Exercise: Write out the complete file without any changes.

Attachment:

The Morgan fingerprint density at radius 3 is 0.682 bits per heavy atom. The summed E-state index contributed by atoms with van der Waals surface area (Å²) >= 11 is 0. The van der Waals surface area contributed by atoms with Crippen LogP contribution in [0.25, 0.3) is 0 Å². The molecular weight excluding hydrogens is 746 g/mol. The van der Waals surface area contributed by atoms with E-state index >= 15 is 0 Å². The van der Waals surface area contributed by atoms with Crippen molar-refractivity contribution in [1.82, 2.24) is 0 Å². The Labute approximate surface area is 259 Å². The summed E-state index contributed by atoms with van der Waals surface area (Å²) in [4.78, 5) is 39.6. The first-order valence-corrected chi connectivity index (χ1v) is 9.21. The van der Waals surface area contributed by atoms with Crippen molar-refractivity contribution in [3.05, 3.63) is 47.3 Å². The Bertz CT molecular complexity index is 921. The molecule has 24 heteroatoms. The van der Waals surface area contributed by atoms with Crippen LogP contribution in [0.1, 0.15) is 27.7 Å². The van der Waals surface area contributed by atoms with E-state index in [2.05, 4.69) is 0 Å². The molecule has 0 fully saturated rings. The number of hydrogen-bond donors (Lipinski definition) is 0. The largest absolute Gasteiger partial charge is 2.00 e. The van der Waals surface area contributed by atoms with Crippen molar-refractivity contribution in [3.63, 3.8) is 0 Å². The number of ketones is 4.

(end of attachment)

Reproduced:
The Morgan fingerprint density at radius 3 is 0.682 bits per heavy atom. The summed E-state index contributed by atoms with van der Waals surface area (Å²) >= 11 is 0. The van der Waals surface area contributed by atoms with Crippen LogP contribution in [0.25, 0.3) is 0 Å². The molecular weight excluding hydrogens is 746 g/mol. The van der Waals surface area contributed by atoms with E-state index >= 15 is 0 Å². The van der Waals surface area contributed by atoms with Crippen molar-refractivity contribution in [1.82, 2.24) is 0 Å². The Labute approximate surface area is 259 Å². The summed E-state index contributed by atoms with van der Waals surface area (Å²) in [4.78, 5) is 39.6. The first-order valence-corrected chi connectivity index (χ1v) is 9.21. The van der Waals surface area contributed by atoms with Crippen molar-refractivity contribution in [3.05, 3.63) is 47.3 Å². The Bertz CT molecular complexity index is 921. The molecule has 24 heteroatoms. The van der Waals surface area contributed by atoms with Crippen LogP contribution in [0.1, 0.15) is 27.7 Å². The van der Waals surface area contributed by atoms with E-state index in [2.05, 4.69) is 0 Å². The molecule has 0 fully saturated rings. The number of hydrogen-bond donors (Lipinski definition) is 0. The largest absolute Gasteiger partial charge is 2.00 e. The van der Waals surface area contributed by atoms with Crippen molar-refractivity contribution in [3.63, 3.8) is 0 Å². The number of ketones is 4.